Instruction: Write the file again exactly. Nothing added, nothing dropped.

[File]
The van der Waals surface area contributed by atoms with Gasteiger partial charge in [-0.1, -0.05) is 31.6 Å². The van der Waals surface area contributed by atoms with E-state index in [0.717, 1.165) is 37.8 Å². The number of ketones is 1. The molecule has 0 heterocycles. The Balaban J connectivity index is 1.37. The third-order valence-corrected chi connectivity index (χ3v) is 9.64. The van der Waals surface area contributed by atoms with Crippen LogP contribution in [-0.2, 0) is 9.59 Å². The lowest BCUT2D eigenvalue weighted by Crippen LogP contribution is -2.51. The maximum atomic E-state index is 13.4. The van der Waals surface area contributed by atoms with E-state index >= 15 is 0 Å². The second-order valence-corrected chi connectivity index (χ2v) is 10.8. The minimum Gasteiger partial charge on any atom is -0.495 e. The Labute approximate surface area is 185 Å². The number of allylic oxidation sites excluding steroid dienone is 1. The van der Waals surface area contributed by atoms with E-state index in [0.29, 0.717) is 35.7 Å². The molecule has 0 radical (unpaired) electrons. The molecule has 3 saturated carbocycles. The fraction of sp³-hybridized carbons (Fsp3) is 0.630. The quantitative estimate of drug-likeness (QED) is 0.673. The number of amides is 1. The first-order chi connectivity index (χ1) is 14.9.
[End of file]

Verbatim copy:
The van der Waals surface area contributed by atoms with Gasteiger partial charge in [-0.1, -0.05) is 31.6 Å². The van der Waals surface area contributed by atoms with E-state index in [0.717, 1.165) is 37.8 Å². The number of ketones is 1. The molecule has 0 heterocycles. The Balaban J connectivity index is 1.37. The third-order valence-corrected chi connectivity index (χ3v) is 9.64. The van der Waals surface area contributed by atoms with Crippen LogP contribution in [-0.2, 0) is 9.59 Å². The lowest BCUT2D eigenvalue weighted by Crippen LogP contribution is -2.51. The maximum atomic E-state index is 13.4. The van der Waals surface area contributed by atoms with E-state index >= 15 is 0 Å². The second-order valence-corrected chi connectivity index (χ2v) is 10.8. The minimum Gasteiger partial charge on any atom is -0.495 e. The Labute approximate surface area is 185 Å². The number of allylic oxidation sites excluding steroid dienone is 1. The van der Waals surface area contributed by atoms with E-state index in [0.29, 0.717) is 35.7 Å². The molecule has 0 radical (unpaired) electrons. The molecule has 3 saturated carbocycles. The fraction of sp³-hybridized carbons (Fsp3) is 0.630. The quantitative estimate of drug-likeness (QED) is 0.673. The number of amides is 1. The first-order chi connectivity index (χ1) is 14.9.